The Gupta period, from about 320 to 600 AD, is known as the Golden Age of the subcontinent when great advances in science and math were made.
The Gupta Empire was established by Chandragupta I around 320 AD. Under his successors, the Gupta Empire expanded to cover most of the subcontinent from the Bay of Bengal to the Arabian Sea. The Gupta period came to be known as the Golden Age of the subcontinent due to the economic, scientific and cultural growth that occurred. There were great developments in art and architecture, literature, music and most importantly math and science. Fa-Hsien, a Chinese pilgrim, who travelled to the subcontinent during this era wrote of beautiful cities and buildings and prosperity.
The empire eventually declined around 600 AD due to loss of territory and authority as well the invasion of the Huns. After the collapse the region was again ruled by numerous kingdoms.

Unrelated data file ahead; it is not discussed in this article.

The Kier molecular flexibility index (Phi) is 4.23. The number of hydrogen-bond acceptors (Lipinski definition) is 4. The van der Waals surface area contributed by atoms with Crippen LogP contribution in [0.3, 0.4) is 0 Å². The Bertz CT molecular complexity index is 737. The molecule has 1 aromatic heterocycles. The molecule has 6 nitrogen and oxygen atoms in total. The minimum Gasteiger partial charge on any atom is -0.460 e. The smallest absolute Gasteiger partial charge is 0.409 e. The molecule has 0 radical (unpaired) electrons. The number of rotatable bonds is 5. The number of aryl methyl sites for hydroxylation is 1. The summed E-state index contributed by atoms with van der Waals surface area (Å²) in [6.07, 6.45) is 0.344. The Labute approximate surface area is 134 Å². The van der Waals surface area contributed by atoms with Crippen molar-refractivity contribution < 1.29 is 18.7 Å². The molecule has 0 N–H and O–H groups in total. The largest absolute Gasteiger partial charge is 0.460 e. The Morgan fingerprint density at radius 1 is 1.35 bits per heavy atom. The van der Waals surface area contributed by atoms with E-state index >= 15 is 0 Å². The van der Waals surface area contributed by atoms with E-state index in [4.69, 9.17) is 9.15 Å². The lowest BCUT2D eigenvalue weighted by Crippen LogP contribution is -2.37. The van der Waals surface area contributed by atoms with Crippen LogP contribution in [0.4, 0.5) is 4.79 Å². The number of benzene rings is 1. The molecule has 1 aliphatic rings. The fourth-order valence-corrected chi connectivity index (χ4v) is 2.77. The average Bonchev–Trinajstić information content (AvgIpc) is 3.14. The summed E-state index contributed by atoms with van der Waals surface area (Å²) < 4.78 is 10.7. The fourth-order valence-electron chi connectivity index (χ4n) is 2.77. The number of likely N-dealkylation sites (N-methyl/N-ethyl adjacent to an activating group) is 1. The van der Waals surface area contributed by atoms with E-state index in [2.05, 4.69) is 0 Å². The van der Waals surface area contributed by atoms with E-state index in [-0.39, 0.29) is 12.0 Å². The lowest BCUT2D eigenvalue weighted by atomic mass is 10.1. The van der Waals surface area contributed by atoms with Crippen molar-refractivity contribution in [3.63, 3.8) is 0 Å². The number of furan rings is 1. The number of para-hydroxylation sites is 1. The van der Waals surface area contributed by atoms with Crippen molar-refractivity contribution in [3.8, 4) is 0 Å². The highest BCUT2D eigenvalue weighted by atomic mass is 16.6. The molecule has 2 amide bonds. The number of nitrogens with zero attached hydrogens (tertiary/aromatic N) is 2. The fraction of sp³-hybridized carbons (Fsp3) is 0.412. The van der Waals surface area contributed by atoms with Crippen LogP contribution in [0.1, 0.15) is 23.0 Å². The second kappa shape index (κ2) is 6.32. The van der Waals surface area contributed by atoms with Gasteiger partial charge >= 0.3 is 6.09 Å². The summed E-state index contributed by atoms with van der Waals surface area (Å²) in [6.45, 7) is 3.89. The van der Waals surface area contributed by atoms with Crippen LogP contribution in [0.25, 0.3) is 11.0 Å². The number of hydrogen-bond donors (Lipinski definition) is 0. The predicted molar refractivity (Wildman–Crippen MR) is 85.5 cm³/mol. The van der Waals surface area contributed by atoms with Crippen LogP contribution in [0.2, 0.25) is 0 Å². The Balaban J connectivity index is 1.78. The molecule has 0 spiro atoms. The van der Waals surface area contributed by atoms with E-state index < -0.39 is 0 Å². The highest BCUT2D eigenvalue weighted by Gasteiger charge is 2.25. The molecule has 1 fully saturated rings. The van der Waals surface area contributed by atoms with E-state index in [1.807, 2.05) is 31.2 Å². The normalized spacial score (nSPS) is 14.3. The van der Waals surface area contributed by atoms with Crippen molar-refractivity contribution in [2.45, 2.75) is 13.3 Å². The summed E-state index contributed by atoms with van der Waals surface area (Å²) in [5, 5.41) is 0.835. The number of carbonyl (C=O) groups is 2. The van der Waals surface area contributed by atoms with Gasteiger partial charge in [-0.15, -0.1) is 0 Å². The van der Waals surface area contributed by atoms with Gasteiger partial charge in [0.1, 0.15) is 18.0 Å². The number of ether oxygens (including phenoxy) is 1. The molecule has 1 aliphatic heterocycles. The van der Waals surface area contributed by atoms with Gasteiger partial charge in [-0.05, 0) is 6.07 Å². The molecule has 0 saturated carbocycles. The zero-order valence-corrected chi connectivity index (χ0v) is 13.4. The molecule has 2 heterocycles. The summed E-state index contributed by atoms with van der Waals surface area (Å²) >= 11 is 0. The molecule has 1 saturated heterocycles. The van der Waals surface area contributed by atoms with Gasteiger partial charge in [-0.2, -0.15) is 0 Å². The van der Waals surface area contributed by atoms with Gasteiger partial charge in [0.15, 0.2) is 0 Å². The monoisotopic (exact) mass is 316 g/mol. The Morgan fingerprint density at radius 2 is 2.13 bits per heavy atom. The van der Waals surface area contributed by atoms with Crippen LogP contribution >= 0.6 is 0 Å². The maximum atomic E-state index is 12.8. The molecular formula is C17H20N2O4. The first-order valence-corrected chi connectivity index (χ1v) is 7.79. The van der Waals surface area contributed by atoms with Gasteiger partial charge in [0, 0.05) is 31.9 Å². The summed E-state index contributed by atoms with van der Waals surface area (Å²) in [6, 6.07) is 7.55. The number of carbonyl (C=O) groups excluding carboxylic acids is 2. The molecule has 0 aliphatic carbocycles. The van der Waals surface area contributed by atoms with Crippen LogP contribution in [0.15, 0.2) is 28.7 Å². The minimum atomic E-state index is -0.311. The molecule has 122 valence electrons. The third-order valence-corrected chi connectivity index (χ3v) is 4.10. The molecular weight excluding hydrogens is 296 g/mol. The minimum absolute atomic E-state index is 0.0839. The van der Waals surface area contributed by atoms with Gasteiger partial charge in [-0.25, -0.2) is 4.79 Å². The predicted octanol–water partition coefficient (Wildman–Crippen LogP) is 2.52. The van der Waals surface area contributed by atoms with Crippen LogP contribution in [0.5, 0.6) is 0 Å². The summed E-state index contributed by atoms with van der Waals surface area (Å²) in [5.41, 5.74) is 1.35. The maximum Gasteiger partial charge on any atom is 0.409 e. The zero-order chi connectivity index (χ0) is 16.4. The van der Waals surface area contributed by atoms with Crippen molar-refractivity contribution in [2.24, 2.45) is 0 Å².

The Guptas made great advances in mathematics and science. One of the greatest mathematicians and astronomers, Aryabhata, in 499 AD discovered that the earth was a sphere rotating on its own axis and orbits the sun. He has also been credited for originating the concept of the decimal system. Brahmagupta, another famous mathematician during the Gupta period, has been credited for signifying the importance of zero as a number rather than a placeholder.
Hussain, Jain. An Illustrated History of Pakistan (Book 1). Karachi: Oxford UP, 1981.